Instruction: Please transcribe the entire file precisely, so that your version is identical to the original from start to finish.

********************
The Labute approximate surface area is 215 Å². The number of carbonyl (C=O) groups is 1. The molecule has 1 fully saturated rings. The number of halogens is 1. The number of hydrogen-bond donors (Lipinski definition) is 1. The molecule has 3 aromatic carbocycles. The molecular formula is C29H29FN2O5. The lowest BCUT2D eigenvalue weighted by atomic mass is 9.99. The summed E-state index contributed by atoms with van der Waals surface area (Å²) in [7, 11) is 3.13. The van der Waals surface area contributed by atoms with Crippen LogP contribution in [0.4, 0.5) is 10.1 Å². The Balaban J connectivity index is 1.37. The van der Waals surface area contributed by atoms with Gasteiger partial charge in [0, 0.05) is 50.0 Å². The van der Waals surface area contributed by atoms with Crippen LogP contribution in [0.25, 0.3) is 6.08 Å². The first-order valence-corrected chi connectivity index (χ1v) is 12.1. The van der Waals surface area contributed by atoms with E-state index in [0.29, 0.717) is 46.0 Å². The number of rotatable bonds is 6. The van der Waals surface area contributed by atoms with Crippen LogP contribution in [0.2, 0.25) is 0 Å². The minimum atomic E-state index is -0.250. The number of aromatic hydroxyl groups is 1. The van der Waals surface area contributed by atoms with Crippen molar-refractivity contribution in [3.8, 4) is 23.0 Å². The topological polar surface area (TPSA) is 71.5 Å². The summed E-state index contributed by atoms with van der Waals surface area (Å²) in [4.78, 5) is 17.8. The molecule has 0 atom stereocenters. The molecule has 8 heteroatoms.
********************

The Labute approximate surface area is 215 Å². The number of carbonyl (C=O) groups is 1. The molecule has 1 fully saturated rings. The number of halogens is 1. The number of hydrogen-bond donors (Lipinski definition) is 1. The molecule has 3 aromatic carbocycles. The molecular formula is C29H29FN2O5. The lowest BCUT2D eigenvalue weighted by atomic mass is 9.99. The summed E-state index contributed by atoms with van der Waals surface area (Å²) in [7, 11) is 3.13. The van der Waals surface area contributed by atoms with Crippen LogP contribution in [0.4, 0.5) is 10.1 Å². The Balaban J connectivity index is 1.37. The van der Waals surface area contributed by atoms with Gasteiger partial charge in [0, 0.05) is 50.0 Å². The van der Waals surface area contributed by atoms with Crippen LogP contribution in [0.25, 0.3) is 6.08 Å². The first-order valence-corrected chi connectivity index (χ1v) is 12.1. The van der Waals surface area contributed by atoms with E-state index in [0.29, 0.717) is 46.0 Å². The number of rotatable bonds is 6. The van der Waals surface area contributed by atoms with Crippen LogP contribution in [0.2, 0.25) is 0 Å². The minimum atomic E-state index is -0.250. The number of aromatic hydroxyl groups is 1. The van der Waals surface area contributed by atoms with Crippen molar-refractivity contribution in [3.8, 4) is 23.0 Å². The topological polar surface area (TPSA) is 71.5 Å². The summed E-state index contributed by atoms with van der Waals surface area (Å²) in [4.78, 5) is 17.8. The molecule has 0 atom stereocenters. The molecule has 8 heteroatoms.